The construction industry will always be exciting. It changes and evolves to meet the needs of businesses, politics, and people. There have been some significant movements of focus on things like sustainability and green energy. Technology has impacted the industry too. Many of the trends will continue to make the construction industry stronger and more efficient - but that doesn’t mean they won’t be difficult to implement, or that they won’t take time to adjust. Uncertainty is also an issue that City Hire discussed recently - political climates and changes can be far-reaching.
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Here are a few more trends that make big waves in the construction industry:
Of course, it stands to reason that one of the biggest industries will need to make significant changes. People and corporate companies want to see better and greener builds. A lot of what makes excellent buildings and construction project ‘people-approved’ is excellent PR. This is made more achievable when both companies and contractors are all using sustainable materials, green energy, and improving process all around.
Project management software has been making a significant impact on the construction industry. The change in PMS has seen it have massive improvements and specialised programmes designed too. There are programs to work with the design of buildings, to helping with the running of the site overall. There is a lot to be said for how the software can improve processes. It gives everyone involved more accountability, efficiency and transparency are phenomenal. The correct application of the software means that better decisions can be made more quickly.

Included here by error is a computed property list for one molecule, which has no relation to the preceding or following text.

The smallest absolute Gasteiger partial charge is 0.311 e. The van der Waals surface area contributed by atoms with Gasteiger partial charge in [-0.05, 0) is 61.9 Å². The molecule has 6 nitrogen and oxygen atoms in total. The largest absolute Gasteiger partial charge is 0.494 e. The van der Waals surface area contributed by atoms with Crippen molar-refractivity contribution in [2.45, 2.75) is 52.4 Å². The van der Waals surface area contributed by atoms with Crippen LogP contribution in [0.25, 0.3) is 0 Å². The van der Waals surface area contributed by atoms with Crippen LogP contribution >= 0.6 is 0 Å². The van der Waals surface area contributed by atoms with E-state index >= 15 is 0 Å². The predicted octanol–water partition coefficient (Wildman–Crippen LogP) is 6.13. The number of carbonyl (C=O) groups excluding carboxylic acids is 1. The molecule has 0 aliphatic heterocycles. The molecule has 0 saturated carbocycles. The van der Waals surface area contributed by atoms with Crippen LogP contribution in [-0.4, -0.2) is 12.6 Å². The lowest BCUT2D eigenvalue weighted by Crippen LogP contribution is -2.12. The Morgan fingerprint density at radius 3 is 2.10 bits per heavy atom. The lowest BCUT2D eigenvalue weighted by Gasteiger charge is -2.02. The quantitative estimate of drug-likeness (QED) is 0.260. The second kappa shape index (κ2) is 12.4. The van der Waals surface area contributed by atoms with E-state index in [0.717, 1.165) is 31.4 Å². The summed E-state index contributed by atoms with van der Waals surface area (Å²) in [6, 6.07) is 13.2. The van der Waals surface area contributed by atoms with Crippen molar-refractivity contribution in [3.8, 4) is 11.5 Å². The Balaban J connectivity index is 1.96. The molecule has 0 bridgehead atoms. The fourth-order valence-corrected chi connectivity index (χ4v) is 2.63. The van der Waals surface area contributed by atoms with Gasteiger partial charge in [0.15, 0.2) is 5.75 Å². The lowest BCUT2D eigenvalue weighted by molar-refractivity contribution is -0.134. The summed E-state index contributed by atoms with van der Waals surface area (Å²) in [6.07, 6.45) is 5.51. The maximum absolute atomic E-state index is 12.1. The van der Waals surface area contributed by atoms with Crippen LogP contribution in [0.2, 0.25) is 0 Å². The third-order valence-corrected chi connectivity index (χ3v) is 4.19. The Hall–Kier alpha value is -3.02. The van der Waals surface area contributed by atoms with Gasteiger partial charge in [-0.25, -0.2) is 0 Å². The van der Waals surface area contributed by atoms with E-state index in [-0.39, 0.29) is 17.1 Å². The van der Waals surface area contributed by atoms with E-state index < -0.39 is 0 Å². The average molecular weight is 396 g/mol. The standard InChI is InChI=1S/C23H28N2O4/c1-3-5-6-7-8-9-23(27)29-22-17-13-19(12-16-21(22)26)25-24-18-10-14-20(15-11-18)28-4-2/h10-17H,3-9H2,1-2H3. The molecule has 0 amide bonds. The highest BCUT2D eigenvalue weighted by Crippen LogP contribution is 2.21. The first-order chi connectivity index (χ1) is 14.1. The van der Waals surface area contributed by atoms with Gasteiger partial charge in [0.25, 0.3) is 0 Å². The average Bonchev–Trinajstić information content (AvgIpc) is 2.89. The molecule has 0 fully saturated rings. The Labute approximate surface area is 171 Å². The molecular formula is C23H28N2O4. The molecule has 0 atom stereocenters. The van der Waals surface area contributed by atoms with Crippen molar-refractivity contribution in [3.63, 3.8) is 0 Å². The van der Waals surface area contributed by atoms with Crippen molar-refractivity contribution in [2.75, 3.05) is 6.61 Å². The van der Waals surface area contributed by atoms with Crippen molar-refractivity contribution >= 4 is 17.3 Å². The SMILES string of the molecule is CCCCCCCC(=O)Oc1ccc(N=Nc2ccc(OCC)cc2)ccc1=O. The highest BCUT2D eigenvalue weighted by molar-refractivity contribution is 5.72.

Due to the nature of construction, and it is very people-powered, you may think that technology would have less of an impact. However, with the vast improvements of things like 3D printing and drone usage, it makes sense that the construction industry would embrace some more tech. The great thing is that implementation of many tech items will mean that there is more knowledge about the site before people get on there, the materials will all be a perfect size and weight and perhaps building information modelling will become more widespread too.
BIM makes it easier to communicate information between the hundreds of people who are working on a project. It improves collaboration possibilities, and may just be the future of project management.
There are a few costs that have been rising in the construction industry, and material costs are one of them. Skilled labour is another. Construction companies are often pressed to spend more in order to keep the work coming in. Using the tech to become more efficient and cut costs, frees up money for staff and materials. Prices are expected to be rocky during the impending political changes throughout Europe, and the impact may be widespread - although, it remains an unknown.
While people have never assumed construction to be the safest job, there are far fewer accidents and fatalities than there once was. There is an increased level of care and safety required. Which is great news for staff. Risk management teams, better equipment and workwear has been instrumental in making these changes possible. The scrutiny that was placed on the construction industry has forced technology to be designed with the sole purpose of creating a safer environment. Both employees and companies adhere to safety measures.
There was a stunning example in Dubai, where a 3D office building was printed in 17 days and assembled in only 2. The entire project cost 140,000 dollars - which is a snip of the cost of some projects of a similar size. It is believed that we will see a rise in the number of projects that are completed using only 3D printing technology in the coming years. In fact, the Dubai 3D Printing Strategy is aiming for 25% of all buildings being printed by 2030.
VR has been making big strides, but the future is in AI. Augmented reality will give companies and people the ability to ‘experience’ buildings and entire projects in a different way. Although there will be a hefty price tag attached, being able to let people’ walk’ through your entire building will mean planning and happen before ever stepping foot on a site.
The construction industry will continue to grow, but maybe not at the pace it once did. Moving into more data-driven decisions, more technology-based management systems, and improving the safety of workers continuously. There is no denying it is an exciting place to be.